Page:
Punch Card Update

Okay, so after a few hours of brainstorming different ways to make the reading challenge program enticing but easy on my substitute librarian wallet, I realized that I’ve already done this before!  Last year, during my internship at a local middle school, I helped the media specialists there put on their March is Reading Month “Reading Madness” program, where students earn prizes based on the number of minutes they’d read or the number of times they voted in the school-wide Battle of the Books (they had to have read the books in order to vote). The media specialists used a small amount of money out of their book fair earnings to get giveaways like Scholastic bookmarks, pencils, eraser puzzles, etc., but most of the prizes used to encourage students were donated by the PTA and community partners like restaurants, ice cream shops, bowling alleys, and arcades.  It took a lot of leg work — figuring out which businesses would be receptive to our calls, playing phone tag numerous times before speaking to the right person, driving out to businesses to get the prizes, writing out the guidelines to how students earn prizes (we handed out smaller prizes for any students who turned in a certain number of minutes in a given week, and a weekly drawing for bigger prizes using raffle tickets students had earned for other activities), and finally, communicating the program details to the staff and students.

Like I said, it takes a little more planning, but the good news is I don’t have to launch the program right away.  I might wait ’til March is Reading Month, but if I get everything lined up I might announce it in February, to give students time to get started!




Reading Challenge Punch Card

Reading challenges for the new year have popped up everywhere on social media.  I thought I’d do something similar for the 3rd through 5th graders at the elementary school where I am working as a long term guest librarian (um, I meant “information literacy specialist”).  I thought a fun way for the kids to keep track of their readings is with a punch card (see below).  It also serves as a reminder of the different genres they need to cover.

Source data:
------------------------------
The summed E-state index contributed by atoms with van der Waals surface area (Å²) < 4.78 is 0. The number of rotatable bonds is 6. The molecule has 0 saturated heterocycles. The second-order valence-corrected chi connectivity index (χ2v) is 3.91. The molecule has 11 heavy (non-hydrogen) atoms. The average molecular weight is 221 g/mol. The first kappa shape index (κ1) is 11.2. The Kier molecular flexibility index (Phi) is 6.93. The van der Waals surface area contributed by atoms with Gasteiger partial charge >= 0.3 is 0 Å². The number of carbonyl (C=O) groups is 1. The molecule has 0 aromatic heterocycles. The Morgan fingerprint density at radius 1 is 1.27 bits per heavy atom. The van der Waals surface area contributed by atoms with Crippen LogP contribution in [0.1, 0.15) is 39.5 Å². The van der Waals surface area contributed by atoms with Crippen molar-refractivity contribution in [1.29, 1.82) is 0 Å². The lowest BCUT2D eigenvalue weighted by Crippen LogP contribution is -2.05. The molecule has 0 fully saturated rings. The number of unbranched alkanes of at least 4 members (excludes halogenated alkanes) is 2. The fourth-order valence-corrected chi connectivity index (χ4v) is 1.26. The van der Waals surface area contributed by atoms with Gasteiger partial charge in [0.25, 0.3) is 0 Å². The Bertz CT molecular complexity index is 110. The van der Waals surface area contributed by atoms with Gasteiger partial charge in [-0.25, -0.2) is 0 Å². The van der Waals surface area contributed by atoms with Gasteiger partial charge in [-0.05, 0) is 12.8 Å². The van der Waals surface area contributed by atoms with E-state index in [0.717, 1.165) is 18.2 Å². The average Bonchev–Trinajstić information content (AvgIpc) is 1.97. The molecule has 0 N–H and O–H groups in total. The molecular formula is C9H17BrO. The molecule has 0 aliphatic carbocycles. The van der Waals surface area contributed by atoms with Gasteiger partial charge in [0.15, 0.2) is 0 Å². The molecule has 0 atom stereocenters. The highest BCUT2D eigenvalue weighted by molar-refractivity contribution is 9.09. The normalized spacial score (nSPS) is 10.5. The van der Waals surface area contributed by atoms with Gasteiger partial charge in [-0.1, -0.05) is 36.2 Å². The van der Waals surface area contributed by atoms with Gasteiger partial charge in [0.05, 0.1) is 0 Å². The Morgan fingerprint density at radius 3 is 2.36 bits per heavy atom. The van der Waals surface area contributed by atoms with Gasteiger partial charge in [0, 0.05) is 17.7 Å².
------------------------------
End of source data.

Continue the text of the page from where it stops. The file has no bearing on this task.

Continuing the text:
This challenge is optional, but I want to encourage kids to take part in it.  When I asked a few students what might motivate them, of course most of them said they wanted prizes…but not dud ones like bookmarks or erasers (one said because that’d be a “waste of time”…which, I admit, broke my heart a little, because reading certainly shouldn’t be considered a “waste of time” just because there’s no extrinsic reward attached to it!).  Since as the guest ILS I actually have no budget for this, I am unsure how I’ll proceed.  I don’t mind putting in a little of my own money so the finishers can get a prize, but I can’t afford to give out that many “good” prizes either (again, seeing that I’m “just the sub”!).  This challenge will also have to be completed on an honors basis…I can see some kids SAYING they’d read something just so they can get their cards punched.  One possible way to prevent this from happening could be to have students fill out a short book review or make a book trailer for each of the book before I punch their card, but then I wonder if this would discourage them from doing it.  So, back to the drawing board for now.  I told the kids I’ll figure the details out by some time next week, so if you have run something similar at your library and it was a success, let me know how you got it done!  Remember, I’m at a school library and I have ZERO budget!